Shelf Awareness for Tuesday, October 28, 2008


Walker Books: Malamander (Legends of Eerie-On-Sea) by Thomas Taylor, illustrated by Tom Booth

Little Brown and Company: Kingdomtide by Rye Curtis

Sharjah Book Authority Publishers Conference October 27th-29th --Register Now!

Candlewick Press: Judy Moody, Book Quiz Whiz (Judy Moody #15) by Megan McDonald, illustrated by Peter H Reynolds

Bloomsbury Publishing: 10 Minutes 38 Seconds in This Strange World by Elif Shafak

Workman Publishing: Guitar: The World's Most Seductive Instrument by David Schiller

Letters

B&N Bookseller: 'We Pull Books Out of Thin Air, Too'

Ann Dorough, community relations manager at the Barnes & Noble in Gaithersburg, Md., writes in response to a quotation in yesterday's issue about the ability of independent booksellers to match a book with a vague customer request, which "you can't get . . . online or at a big chain store":

As a seven-year veteran of three different Barnes & Noble stores--large, medium and small--in the Maryland suburbs of Washington, D.C., I can tell you that our booksellers produce this exact "pull the right book out of thin air" customer service every single day--often several times an hour. I have great respect for our indie store counterparts, but I must challenge this unfair generalization. I can personally vouch that our booksellers are avid readers, as dedicated to the written word as booksellers anywhere, and they enjoy tracking down both bestsellers and obscure rarities. And our booksellers are fully aware that communicating their passion for books is not only good business, but it is fulfilling work as well.
 

 


Magination Press: My Singing Nana by Pat Mora, illustrated by Alyssa Bermudez


News

Notes: Open Mind's Grand Opening; Another Read-a-Thon

The Open Mind Center, a holistic center offering gifts, books, classes and services in the area of wellness, is opening in Roswell, Ga., a suburb north of Atlanta, and will have its grand opening celebration on Saturday, November 22. On that day, every 45 minutes prizes such as free nutritional analyses, massages, energy healing and more will be given away.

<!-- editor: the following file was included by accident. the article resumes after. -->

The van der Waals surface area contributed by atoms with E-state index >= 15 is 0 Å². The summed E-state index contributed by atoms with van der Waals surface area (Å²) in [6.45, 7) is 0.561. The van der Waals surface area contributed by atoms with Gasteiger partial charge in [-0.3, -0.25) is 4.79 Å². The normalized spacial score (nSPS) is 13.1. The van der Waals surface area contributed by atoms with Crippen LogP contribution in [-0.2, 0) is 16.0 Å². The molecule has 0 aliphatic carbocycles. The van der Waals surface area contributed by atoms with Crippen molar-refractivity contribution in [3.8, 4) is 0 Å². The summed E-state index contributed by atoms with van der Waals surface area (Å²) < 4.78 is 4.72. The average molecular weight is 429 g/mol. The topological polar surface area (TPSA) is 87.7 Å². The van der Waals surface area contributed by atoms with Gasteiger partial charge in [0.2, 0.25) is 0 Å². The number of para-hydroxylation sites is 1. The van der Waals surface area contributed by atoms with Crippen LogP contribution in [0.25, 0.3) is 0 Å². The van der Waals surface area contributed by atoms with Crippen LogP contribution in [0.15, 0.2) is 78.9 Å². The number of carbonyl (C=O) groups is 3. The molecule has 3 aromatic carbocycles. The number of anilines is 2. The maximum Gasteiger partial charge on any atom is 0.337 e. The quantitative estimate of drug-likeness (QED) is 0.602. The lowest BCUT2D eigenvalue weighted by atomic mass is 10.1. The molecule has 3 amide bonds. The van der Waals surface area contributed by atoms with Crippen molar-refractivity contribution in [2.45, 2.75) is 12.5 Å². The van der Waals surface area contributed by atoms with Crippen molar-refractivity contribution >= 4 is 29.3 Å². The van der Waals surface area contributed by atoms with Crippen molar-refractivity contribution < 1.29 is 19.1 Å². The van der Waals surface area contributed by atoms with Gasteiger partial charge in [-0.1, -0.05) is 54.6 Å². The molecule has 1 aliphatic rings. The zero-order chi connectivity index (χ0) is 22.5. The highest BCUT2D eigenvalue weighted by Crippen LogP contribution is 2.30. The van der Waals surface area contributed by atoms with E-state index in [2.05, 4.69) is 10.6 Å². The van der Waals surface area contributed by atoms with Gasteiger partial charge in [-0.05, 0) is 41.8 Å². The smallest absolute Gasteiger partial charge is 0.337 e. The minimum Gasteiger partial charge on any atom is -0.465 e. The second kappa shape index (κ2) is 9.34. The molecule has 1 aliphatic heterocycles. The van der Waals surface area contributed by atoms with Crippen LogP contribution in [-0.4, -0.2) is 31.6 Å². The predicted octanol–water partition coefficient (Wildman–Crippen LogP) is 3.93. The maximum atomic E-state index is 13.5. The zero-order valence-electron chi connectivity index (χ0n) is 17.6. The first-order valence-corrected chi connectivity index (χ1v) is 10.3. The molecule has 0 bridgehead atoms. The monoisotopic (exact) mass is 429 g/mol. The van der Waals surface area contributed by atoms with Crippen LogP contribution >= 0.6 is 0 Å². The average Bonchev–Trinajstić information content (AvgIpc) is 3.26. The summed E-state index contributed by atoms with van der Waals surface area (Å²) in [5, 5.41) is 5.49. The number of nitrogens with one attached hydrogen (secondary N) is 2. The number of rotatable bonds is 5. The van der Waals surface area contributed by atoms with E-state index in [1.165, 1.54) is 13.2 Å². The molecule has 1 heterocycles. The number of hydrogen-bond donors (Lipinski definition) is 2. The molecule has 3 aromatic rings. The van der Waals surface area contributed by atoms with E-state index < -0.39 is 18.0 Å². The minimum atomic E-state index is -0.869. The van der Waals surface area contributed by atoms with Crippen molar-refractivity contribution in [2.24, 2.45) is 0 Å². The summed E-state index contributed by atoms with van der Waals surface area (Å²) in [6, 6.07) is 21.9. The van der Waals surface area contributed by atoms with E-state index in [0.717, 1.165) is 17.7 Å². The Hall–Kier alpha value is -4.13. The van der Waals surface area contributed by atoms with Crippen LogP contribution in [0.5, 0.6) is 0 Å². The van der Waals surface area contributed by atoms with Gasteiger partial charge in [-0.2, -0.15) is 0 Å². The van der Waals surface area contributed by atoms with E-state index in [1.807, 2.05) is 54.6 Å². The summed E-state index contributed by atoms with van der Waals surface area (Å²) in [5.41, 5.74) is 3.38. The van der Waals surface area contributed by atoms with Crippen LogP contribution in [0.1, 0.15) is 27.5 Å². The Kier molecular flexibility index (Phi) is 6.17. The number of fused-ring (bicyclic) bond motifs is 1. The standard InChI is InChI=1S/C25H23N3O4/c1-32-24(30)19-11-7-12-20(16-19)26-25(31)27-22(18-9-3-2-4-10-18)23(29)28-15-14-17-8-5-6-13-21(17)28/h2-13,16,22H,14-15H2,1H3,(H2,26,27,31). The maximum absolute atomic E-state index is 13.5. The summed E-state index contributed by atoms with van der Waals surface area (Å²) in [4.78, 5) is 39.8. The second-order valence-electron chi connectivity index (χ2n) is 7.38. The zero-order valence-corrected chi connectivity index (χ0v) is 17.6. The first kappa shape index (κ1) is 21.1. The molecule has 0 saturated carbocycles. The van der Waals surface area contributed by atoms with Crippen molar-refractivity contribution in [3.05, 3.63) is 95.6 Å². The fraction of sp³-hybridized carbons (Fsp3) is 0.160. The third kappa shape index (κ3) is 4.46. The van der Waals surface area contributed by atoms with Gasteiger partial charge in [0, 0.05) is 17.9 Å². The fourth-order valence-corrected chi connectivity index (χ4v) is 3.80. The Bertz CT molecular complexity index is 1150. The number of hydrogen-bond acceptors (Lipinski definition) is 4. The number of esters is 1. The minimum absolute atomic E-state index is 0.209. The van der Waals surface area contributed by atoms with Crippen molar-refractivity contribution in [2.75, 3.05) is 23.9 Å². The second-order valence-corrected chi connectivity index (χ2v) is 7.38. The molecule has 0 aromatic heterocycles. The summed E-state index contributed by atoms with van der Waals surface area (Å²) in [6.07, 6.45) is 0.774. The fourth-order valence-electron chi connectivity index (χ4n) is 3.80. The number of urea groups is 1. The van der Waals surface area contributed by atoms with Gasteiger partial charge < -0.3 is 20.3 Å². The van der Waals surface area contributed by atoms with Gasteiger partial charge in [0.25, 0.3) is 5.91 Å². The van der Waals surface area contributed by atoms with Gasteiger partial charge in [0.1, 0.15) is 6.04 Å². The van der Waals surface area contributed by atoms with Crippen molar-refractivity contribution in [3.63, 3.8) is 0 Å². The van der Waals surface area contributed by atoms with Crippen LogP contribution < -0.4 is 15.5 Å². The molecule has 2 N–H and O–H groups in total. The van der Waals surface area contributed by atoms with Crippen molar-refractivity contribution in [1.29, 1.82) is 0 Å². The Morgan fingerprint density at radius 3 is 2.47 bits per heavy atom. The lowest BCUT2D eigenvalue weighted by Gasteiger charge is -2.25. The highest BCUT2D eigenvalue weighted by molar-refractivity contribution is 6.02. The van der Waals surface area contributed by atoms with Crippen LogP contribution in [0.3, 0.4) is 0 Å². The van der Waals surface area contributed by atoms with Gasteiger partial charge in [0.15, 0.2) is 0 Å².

The Center has 6,800 square feet of space, of which about 1,000 square feet is devoted to retail. In that section, a quarter of the products will be books. The owner is Charmaine Taylor.

The Open Mind Center is located at 1575 Old Alabama Rd., Suite 213, Roswell, Ga. 30076; 678-243-5074; theopenmindcenter.com.

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The Read-a-thon held last weekend at Bear Pond Books, Montpelier, Vt., raised nearly $1,000, which will go to the Children's Literacy Foundaiton, the Montpelier Times Argus reported. Some 22 and a half hours into the round-the-clock event, four people were still reading.

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More on the imminent closing of Jeffery Amherst Bookshop, Amherst, Mass. Owners Howard and Joy Gersten, who are 78 and 74 respectively and understandably want to retire, had talked to some people about selling the shop, but "no one fit the bill," Howard told the Springfield Republican.

The pair bought the store 30 years ago sight unseen. Not only that, neither had bookstore experience. He worked in marketing in New York City and she had worked in a school library in New Jersey. "We always had a secret dream to own a bookstore," Howard said.

The paper noted, "But for 30 years, thanks in part to selling textbooks for Amherst College and stocking some for the University of Massachusetts, they have made a living." Howard added, "It's been fantastic. The people that we met and dealt with, the faculty the people at the (Amherst) college . . . so many writers."